Organic Milk Pay, Feed and Retail Price
Update for March 2016
By Ed Maltby, NODPA Executive Director
Added March 28, 2016. Data published by the USDA AMS continues to show slight reduction in retail sales of organic non-fat fluid milk for November and December 2015, and a small increase in sales of full fat and 2% fluid milk compared to 2014. The only Federal Milk Marketing Order to publish data on organic utilization is Order 1 (Northeast) and their data show that utilization of organic whole milk had increased by 20% to 13,659,363 lbs. in December 2015 compared to 11,306,595 lbs. in December 2014. Non-fat and Reduced Fat organic milk utilization only increased marginally by less than 1%. There is no tracking of the increasing sales of grass-fed milk and now certified organic grass-fed milk, both retail and manufacturing. With Danone (Stonyfield brand) moving away from purchasing all of its supply from CROPP it is expanding its direct purchasing of organic to include organic grass-fed, there is increasing competition for a limited pool of milk. Maple Hill Creamery selling to Danone should assist with their balancing and allow them to continue their active soliciting of producers who can meet their standards.
The PCO 100% Grassfed certification program establishes an optional additional certification scope for operations that are certified organic under the USDA National Organic Program regulations. The program standards apply to producers of ruminant livestock and to handlers of meat and dairy products derived from ruminant livestock. PCO has a ninety day transition period for those dairies adding the Grassfed certification to their organic certificate and require 100% dry matter to come from pasture of forage, with the use of grains in pasture or forage allowed while they are still in the vegetative stage. Molasses is allowed as is milk for calves and the use of vitamins and minerals. Unfortunately split herds are allowed which are always difficult enterprises to police, as is the grazing of corn crops in their vegetative state. PCO current regulations allow significant discretion by PCO on interpreting some regulations, especially the expansion of herds. This is one of the first organic plus certifications that is outside the governance of the NOP and other certifiers are looking at the commercial success of the PCO standards to assess whether they should adopt their own. It is in the best interest of the standard and producers who adopt the added certification that there is uniformity between certifiers across the country on Grassfed certification as there will be no appeal to a national governing authority and no ability to fine those that abuse the standards.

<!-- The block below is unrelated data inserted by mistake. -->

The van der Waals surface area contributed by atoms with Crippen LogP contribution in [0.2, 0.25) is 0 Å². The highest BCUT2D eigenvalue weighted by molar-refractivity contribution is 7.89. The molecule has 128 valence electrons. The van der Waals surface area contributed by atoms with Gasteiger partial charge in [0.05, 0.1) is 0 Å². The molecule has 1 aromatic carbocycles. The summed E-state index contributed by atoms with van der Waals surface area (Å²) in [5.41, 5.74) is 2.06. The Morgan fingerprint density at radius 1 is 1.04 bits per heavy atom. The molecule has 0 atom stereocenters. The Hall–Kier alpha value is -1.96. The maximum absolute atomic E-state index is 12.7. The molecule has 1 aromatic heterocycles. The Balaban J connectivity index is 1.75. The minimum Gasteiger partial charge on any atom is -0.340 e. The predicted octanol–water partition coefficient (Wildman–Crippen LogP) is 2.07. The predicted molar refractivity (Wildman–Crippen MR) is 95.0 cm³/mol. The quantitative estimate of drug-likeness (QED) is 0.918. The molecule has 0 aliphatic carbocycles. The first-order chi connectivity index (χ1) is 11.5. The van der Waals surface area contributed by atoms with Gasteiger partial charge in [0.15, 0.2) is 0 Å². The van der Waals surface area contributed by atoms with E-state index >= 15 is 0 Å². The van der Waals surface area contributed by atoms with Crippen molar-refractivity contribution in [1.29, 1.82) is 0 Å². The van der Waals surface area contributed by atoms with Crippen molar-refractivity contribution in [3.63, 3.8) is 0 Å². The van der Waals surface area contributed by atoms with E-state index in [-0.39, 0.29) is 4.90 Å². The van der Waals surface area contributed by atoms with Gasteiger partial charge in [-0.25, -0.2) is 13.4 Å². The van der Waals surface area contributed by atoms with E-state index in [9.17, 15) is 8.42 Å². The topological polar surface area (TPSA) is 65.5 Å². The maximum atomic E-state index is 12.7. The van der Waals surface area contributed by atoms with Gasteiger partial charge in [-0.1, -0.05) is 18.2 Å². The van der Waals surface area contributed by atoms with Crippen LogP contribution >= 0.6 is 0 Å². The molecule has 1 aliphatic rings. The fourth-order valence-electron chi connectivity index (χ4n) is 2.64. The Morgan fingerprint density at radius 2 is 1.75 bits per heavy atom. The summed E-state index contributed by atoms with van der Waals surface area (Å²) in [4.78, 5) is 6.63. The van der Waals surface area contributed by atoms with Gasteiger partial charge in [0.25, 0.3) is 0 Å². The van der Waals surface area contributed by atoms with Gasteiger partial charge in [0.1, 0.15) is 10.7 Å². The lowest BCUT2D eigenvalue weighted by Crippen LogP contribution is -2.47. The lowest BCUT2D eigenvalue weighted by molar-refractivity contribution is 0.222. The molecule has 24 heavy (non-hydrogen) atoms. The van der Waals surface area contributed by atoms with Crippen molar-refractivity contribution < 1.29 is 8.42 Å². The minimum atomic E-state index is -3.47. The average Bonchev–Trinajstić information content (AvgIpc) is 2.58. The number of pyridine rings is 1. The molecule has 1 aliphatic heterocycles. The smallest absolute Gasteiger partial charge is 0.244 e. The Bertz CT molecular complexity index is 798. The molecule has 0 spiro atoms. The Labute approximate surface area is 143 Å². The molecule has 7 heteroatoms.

Unfortunately where there is an expanding market there will be abuse, as USDA found out in the labeling of meat from affidavit based self-certification.
On the grain front, organic growers are finding the market distorted by cheaper imports and are unable to obtain long term commitments. This is similar to the pressure on organic beef and organic milk powder and cheese from imports. The strength of the dollar obviously complicates any assessment of the situation but it’s a sign of the times that organic buyers of many commodities are treating producers as they would conventional producers. It’s no wonder that there is no rush by domestic growers to transition to organic, despite the price differential of $8 or $9 per bushel. Obviously, they are increasingly aware that the different price will soon get eaten away with the cost of transitioning, the resulting change in production practices and the change in market conditions. The Risk Management Agency (RMA) has recently announced an important update to the Contract Price Addendum (CPA) — transitioning to organic acres will now be eligible. The ability to use a CPA on organic crops is relatively new (first offered for the 2014 crop year), so many farmers in or adjacent to the organic movement have only just recently begun to investigate them as an option for their acres. Hopefully this will be a useful tool to assist with the risk involved with organic grain production and transition to organic production.